We can use this to our advantage. We multiplied the powers of the primitive 8th root with those of the primitive 4th root and obtained a third series. They are pictured below. But when we take the square root of the 8th root, we can go one step further, that is, to the 16th root. I multiply the three series that we had until now, with the series of the 16th primitive root. From this multiplication three new frequencies result. Together with the old frequencies and the 16th primitive root, this gives already seven different frequencies. Continuing this pattern and multiply with the 32th primitive root, would fill the spaces between the existing frequencies again, resulting in a total of fifteen frequencies. Drawing that would be a mess, so I decided to do another type of illustration. I made a MaxMsp patch that can do these multiplications. It has a cascade of five complex oscillators, going down till the 64th root of unity, and four multiply-and-add procedures. Audacity's spectrum analyzer tells this about the outputs: 31 evenly spaced frequencies, the first being around 690 Hz and the last one around 21360 Hz. Real output and imaginary output have the same spectrum, but their waveshapes differ. These shapes are remarkable anyway. They are both approaching a pulse. That is no coincidence. A pure pulse contains all frequencies (in phase), and here we are on the way to that state. My page Quadrature Mixing has more detailed plots of multiplied complex sinusoids. It was only a few minutes work to expand the MaxMsp patch with three more oscillators: the 128th, 256th and 512th root of unity. Now we have 255 evenly spaced frequencies, starting at 86 Hz. My eight complex oscillators are at 86.13, 172.26, 344.53, 689.06, 1378.16, 2756.25, 5512.5 and 11025 Hz. These are octaves. The generated frequencies are all harmonics from 86.13 Hz to 21964 Hz, 255 harmonics in total. Not one single harmonic is missing.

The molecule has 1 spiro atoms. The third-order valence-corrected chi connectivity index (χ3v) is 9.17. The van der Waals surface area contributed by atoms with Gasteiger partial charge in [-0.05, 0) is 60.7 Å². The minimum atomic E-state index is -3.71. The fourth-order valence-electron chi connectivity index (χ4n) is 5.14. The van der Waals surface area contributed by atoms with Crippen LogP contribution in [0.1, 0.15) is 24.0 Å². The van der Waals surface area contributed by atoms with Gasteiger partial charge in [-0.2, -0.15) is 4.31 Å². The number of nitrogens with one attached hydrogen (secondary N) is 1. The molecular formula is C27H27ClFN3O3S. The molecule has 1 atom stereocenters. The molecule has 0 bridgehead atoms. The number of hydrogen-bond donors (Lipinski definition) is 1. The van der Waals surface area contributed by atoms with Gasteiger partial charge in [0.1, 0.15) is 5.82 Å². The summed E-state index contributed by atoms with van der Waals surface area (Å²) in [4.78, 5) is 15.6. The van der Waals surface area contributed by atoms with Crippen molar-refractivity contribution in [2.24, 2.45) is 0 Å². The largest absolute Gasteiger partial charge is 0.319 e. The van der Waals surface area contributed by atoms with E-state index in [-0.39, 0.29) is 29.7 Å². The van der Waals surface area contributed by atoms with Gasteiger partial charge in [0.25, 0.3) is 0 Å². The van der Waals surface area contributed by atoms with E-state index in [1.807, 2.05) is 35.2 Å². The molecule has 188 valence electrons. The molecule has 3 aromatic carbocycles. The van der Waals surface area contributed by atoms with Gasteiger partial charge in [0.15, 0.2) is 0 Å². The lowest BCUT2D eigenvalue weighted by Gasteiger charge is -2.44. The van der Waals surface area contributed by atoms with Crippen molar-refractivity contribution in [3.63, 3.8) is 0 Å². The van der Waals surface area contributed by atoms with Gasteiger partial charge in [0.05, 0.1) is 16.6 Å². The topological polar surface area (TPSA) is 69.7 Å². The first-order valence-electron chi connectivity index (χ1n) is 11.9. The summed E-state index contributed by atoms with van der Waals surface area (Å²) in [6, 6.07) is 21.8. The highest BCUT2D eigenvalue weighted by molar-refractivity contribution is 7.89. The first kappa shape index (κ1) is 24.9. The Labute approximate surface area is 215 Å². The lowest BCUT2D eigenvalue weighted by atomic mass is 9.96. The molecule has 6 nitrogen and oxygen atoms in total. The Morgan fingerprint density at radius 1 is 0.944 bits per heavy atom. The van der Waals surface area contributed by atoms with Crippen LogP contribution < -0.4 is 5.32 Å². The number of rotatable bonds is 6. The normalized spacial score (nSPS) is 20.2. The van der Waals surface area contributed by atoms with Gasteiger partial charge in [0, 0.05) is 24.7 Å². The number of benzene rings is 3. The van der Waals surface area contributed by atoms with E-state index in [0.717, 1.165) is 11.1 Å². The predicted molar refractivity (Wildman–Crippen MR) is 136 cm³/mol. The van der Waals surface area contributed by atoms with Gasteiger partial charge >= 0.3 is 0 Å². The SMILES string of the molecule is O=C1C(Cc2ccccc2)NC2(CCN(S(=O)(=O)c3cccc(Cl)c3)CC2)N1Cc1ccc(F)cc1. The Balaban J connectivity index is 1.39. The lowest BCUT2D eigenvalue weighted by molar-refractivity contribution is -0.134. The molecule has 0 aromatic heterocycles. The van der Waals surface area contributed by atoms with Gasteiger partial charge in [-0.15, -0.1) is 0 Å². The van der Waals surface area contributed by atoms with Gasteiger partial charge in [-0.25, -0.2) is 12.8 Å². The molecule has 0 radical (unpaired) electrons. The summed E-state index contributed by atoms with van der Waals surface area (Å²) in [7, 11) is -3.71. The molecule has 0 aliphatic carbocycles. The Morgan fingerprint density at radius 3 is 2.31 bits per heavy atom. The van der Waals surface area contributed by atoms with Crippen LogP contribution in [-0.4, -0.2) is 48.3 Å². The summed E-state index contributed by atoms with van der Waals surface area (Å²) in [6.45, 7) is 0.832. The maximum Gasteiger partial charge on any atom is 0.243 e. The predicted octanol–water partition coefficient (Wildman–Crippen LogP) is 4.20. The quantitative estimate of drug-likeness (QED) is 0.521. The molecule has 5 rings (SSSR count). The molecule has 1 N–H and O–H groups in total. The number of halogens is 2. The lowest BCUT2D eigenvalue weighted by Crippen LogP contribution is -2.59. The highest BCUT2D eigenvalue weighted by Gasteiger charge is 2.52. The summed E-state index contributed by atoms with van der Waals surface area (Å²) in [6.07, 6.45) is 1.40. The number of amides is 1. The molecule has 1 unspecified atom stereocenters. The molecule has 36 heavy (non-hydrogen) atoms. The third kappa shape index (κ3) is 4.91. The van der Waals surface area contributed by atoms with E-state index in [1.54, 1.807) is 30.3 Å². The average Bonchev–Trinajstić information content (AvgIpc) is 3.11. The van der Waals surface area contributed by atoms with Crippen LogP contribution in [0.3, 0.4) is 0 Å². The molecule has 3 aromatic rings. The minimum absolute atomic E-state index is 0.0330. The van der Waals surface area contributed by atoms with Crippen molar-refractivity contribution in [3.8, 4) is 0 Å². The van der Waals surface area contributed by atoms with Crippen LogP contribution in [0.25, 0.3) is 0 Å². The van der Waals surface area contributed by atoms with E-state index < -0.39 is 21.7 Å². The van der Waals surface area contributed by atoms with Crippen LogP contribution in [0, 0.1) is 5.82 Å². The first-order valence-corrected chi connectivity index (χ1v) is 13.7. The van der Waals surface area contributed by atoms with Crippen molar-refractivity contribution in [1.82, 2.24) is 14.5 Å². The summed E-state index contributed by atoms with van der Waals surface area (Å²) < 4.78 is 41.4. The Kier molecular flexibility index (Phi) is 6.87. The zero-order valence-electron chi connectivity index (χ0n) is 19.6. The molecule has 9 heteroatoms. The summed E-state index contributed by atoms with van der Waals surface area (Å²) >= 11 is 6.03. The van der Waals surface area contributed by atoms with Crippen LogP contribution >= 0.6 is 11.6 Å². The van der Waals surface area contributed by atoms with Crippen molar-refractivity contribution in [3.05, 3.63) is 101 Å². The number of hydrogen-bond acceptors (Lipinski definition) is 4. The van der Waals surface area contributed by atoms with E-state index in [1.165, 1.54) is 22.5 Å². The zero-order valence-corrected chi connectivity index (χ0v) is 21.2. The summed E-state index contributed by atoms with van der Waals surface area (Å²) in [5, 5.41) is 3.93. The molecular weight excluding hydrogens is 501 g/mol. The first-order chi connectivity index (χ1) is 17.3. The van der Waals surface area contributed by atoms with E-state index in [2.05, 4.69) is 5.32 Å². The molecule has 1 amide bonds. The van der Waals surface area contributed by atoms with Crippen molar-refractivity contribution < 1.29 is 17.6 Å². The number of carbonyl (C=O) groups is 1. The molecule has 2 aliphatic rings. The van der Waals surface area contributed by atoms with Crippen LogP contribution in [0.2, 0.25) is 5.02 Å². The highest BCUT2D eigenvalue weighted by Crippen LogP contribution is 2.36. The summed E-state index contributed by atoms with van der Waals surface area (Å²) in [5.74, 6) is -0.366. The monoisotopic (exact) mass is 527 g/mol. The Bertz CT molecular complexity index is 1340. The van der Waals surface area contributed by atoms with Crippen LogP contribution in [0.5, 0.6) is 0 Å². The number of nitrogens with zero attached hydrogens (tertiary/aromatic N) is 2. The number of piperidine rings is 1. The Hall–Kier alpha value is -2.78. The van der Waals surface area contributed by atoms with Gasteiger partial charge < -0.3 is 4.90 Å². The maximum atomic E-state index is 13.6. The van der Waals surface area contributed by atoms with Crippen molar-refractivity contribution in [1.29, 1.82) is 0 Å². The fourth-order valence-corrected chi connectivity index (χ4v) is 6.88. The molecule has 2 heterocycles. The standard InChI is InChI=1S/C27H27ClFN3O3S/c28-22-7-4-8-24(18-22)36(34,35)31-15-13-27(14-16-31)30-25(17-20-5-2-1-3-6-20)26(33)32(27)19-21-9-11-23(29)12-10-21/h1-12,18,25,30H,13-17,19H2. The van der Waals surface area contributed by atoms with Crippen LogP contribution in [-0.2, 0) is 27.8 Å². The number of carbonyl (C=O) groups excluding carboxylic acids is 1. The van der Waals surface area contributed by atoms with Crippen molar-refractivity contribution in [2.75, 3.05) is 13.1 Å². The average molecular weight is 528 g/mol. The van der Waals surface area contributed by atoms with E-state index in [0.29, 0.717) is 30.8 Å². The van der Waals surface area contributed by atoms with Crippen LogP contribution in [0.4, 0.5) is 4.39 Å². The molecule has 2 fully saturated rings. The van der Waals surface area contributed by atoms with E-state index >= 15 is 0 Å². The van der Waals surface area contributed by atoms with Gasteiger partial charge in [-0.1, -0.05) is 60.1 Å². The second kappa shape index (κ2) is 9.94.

The reason for doing this experiment was not because of the beautiful sound. Hah! You would not want to hear it more than one time. No, I was driven by curiosity. Roots of unity, and roots of roots of unity, and roots thereof etcetera, are an essential ingredient of Fast Fourier Transform. I just wanted to play around with it, because it is quite abstract otherwise.

 Wanna hear a Fourier kernel?